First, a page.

YOKOHAMA, 25 Oct - South Africa fly-half Handre Pollard knows he needs to be bang on target this weekend to keep the Springboks' World Cup hopes alive.
Although the injury-enforced absence of Liam Williams is a major blow for Wales, the selection of Leigh Halfpenny at full-back for Sunday’s semi-final has ramped up the pressure on Pollard, above.
While Halfpenny, below, does not provide the same kind of ball-in-hand attacking threat as Williams, he is one of the best goal-kickers in the world.
Pollard, normally so reliable from the kicking tee, has not been quite on song in Japan. He has a penalty success rate of 75 per cent (six from eight), but only 55 per cent when it comes to conversions (six from 11).
That makes a total of 12 from 19 kicks at goal, which equates to a 63 per cent success rate.
The 25-year-old knows he needs to up his game this weekend as he is convinced the match will be decided by the boot, meaning he or Halfpenny probably holds the key to victory.
“He (Halfpenny) is a world-class goal-kicker, we all know that," Pollard said.
"We all know it’s going to probably come down to a kick or a drop goal. It’s semi-final rugby, so you must try your best to be on target with every kick. If it’s not to be, it’s not to be."
The Welsh boast another fine goal-kicker in Pollard’s opposite number, Dan Biggar, who also has a 75 per cent penalty goal success rate, and has made 90 per cent of conversions.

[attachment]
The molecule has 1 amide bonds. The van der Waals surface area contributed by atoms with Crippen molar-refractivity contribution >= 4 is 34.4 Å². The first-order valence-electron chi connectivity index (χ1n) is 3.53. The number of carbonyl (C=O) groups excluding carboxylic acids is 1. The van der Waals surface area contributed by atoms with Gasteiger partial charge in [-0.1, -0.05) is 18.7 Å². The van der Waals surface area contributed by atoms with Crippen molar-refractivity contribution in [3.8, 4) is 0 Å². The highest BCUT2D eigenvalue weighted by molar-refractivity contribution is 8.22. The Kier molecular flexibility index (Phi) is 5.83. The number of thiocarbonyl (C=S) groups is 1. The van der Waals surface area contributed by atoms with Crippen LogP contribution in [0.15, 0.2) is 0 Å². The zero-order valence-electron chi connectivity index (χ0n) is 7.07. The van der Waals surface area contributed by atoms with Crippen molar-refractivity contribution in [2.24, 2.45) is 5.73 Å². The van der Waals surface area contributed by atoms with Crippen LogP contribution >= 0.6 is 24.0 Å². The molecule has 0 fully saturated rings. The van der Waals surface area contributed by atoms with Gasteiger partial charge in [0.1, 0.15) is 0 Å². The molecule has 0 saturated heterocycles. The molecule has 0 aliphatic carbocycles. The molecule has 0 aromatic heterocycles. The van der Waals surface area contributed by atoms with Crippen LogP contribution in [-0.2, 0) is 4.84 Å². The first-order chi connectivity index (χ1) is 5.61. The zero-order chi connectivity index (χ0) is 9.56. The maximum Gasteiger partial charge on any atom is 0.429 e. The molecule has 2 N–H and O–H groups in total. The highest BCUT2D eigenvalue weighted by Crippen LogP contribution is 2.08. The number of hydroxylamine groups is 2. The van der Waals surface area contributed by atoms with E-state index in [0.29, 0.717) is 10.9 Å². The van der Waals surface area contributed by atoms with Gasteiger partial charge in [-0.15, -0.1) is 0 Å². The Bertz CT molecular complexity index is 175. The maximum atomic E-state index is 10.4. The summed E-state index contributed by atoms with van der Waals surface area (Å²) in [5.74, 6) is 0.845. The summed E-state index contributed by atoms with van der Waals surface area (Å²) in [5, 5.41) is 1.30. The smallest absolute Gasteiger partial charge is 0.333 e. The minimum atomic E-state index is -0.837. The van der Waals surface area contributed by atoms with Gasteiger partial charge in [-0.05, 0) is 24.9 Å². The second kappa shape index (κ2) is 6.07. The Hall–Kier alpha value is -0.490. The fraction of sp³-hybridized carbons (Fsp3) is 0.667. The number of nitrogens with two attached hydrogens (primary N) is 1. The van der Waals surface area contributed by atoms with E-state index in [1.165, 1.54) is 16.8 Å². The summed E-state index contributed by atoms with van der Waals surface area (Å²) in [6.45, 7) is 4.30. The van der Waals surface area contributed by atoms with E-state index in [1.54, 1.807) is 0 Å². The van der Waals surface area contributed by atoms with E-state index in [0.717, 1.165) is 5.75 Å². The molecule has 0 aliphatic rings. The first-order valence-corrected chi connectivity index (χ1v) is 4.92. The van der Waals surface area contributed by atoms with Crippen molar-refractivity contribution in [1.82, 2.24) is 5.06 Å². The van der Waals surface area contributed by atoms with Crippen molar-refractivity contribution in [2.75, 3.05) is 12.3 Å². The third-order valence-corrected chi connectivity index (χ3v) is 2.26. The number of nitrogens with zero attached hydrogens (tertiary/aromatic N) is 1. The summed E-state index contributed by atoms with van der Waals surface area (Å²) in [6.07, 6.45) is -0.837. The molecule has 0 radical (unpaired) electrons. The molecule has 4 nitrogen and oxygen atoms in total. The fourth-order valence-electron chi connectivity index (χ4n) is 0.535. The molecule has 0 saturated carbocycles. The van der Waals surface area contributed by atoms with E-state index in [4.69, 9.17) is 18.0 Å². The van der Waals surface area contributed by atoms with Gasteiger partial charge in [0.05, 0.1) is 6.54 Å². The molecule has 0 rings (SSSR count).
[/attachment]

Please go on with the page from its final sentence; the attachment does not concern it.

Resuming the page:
Pollard is relishing the clash with Biggar, after a classic confrontation in the 2015 quarter-final.
"We went at it four years ago, and I thought he had a brilliant game that day. We really had to play well to win that match," Pollard said of the Boks’ 23-19 victory at Twickenham.
"He is a world-class player, unbelievably good. He is really not scared of the physical part of the match, and that’s something that excites both of us.
"It’s going to be fun to go against him for 80 minutes."
Pollard completed a kicking session at the match venue in Yokohama, below, in rainy conditions on Friday, and while he expects the weather to be similar on Sunday, he feels the Springboks have the ability to adapt their style accordingly.
But he warned his team-mates to be wary of Wales’s approach.
"They know what they are good at, and focus on that," he added. "They are relentless in those areas. They starve you of possession and territory, and enforce their kicking game on you. They take away your set-piece.
"It’s not a gameplan or rugby with a lot of flair in it, but it’s suffocating. If you fall into that trap, they will enforce their gameplan on you for 80 minutes, and you will probably not win the match.
"It’s going to be two sides tactically trying to figure each other out. We have a couple of plans up our sleeves. I’m not going to go into that too much."